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Oil price up on U.S. stock draws, demand outlook

A man fills up his car at a petrol station in Rome January 6, 2015. REUTERS/Max Rossi
A man fills up his car at a petrol station in Rome January 6, 2015. REUTERS/Max Rossi

By Libby George and Lisa Barrington

LONDON (Reuters) - Oil prices rose on Thursday as lower U.S. crude stocks and optimistic global demand projections overrode concerns about a glut of supply.

U.S. stockpiles of crude and gasoline fell last week, data from the Energy Information Administration (EIA) showed on Wednesday, bolstering sentiment in the U.S. market.

Benchmark North Sea Brent crude oil was up 60 cents at $50.26 a barrel by 0855 GMT. U.S. crude was trading at $43.50 per barrel, up 20 cents.

Traders said a slide in the value of the dollar against a basket of currencies this week also helped strengthen oil markets. The U.S. currency rallied on Thursday but reached a one-month low on Wednesday.

A weaker dollar makes oil more affordable to holders of other currencies and tends to support commodity prices.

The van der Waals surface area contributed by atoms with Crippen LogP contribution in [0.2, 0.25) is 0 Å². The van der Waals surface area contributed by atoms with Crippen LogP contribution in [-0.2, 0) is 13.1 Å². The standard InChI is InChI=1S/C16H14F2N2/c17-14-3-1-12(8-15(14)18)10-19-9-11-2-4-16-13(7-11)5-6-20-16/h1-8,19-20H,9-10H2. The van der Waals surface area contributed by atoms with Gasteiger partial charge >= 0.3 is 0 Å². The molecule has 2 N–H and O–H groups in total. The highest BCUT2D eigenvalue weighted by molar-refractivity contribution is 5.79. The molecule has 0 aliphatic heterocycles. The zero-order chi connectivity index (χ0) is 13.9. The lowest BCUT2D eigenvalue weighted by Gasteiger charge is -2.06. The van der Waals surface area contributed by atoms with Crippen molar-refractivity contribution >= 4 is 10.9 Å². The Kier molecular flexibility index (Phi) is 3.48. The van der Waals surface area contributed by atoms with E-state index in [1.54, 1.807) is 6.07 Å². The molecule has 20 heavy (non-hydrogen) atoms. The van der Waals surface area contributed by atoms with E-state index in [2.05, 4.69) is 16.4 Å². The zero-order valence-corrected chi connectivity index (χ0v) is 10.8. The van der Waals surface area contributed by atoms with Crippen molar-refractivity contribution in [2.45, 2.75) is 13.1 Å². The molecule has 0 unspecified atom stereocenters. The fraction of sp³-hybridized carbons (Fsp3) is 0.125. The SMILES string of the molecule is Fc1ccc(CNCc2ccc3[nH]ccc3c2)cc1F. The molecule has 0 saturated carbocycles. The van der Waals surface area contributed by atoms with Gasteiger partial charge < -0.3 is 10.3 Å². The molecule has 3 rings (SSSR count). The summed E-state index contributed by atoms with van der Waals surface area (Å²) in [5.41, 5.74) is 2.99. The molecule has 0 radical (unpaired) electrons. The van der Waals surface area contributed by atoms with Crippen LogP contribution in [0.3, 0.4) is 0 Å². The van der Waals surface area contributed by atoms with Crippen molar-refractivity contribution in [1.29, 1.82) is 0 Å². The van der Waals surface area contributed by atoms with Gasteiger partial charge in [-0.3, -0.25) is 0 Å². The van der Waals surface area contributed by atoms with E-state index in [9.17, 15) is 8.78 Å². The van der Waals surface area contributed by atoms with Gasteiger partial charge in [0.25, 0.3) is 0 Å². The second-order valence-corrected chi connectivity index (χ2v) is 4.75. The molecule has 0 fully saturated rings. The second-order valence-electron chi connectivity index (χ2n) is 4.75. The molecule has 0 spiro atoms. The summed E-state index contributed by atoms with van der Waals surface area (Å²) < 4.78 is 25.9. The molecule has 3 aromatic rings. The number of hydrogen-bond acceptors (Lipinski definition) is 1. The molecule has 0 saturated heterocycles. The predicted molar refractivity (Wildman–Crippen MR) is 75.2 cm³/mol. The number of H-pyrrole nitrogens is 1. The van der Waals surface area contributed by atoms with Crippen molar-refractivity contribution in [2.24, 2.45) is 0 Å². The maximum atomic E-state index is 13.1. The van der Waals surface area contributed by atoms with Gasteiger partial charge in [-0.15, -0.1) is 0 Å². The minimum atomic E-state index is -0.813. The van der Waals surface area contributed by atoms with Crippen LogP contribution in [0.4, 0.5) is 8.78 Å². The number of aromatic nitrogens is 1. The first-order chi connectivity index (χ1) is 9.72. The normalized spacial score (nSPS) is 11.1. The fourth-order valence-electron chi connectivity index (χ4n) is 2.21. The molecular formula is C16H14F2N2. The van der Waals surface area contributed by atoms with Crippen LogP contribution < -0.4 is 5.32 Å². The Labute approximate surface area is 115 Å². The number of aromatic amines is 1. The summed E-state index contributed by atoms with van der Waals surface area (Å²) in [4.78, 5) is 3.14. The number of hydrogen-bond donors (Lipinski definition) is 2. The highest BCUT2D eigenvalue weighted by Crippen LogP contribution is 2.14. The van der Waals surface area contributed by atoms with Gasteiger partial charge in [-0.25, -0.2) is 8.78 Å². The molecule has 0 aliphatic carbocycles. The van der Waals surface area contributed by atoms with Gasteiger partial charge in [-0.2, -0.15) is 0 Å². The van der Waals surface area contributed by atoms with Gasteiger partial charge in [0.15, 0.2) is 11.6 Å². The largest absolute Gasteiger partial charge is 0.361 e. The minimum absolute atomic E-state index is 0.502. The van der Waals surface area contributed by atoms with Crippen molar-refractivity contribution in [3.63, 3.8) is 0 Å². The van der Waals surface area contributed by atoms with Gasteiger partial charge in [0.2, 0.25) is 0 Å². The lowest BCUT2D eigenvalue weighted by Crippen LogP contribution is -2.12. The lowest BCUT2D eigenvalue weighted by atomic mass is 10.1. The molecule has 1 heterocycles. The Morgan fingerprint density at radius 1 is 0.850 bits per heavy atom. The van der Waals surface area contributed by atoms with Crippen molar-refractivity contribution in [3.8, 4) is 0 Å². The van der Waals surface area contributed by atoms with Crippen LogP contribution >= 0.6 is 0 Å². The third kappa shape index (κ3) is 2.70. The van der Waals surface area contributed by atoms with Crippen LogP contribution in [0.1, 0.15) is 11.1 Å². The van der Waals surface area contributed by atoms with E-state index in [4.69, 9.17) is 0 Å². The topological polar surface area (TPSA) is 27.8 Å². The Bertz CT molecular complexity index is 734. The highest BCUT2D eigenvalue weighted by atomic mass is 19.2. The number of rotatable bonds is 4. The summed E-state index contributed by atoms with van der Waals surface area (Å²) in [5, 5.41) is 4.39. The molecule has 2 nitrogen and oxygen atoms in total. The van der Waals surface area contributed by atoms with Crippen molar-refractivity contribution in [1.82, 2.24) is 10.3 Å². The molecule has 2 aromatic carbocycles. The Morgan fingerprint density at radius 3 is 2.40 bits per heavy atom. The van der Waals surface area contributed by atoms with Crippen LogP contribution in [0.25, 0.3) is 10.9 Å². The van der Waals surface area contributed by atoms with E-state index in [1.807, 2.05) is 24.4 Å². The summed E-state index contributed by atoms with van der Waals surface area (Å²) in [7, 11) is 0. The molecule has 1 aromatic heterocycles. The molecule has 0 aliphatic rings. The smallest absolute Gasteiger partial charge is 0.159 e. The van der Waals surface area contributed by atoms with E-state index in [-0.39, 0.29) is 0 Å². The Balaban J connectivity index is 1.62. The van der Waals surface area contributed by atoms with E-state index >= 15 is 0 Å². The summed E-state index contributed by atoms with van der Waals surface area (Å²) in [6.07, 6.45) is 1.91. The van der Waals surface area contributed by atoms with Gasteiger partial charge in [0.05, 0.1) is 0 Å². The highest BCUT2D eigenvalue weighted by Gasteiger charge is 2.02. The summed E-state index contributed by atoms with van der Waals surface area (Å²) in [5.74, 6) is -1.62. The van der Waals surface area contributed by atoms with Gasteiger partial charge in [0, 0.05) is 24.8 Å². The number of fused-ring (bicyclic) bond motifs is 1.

"It matches very well with the U.S. dollar curve," Bjarne Schieldrop, chief commodities analyst with SEB in Oslo, said of oil's gains. "That was a clear driver in my view."

Despite the rise, plenty of bearish factors loomed.

Iraq, OPEC's second largest producer, plans to export near-record volumes of Basra crude in September, adding to an already oversupplied market.

China's shaky economic growth, and recent moves by Beijing to devalue its currency, have cast doubt on its potential oil consumption.

China's implied oil demand fell in July from the previous month amid a continuing drop in its vehicle sales that could mute growth further in the second half of 2015.

"All is not well with the Chinese economy," Howie Lee of Phillip Futures told Reuters Global Oil Forum.

"There is so much pessimism attached to this move (yuan devaluation). For China to start a fresh currency war... smacks of desperation," he added.

Falling margins at Asian refineries have led Chinese and Korean refiners to cut production, thus lowering their demand for crude oil.

Problems with a major refinery in the U.S. Midwest, along with the coming refinery maintenance season, have also raised fears that the country's Cushing, Oklahoma, oil hub could fill its storage tanks.

(Additional reporting by Henning Gloystein and Jacob Gronholt-Pedersen in Singapore; Editing by)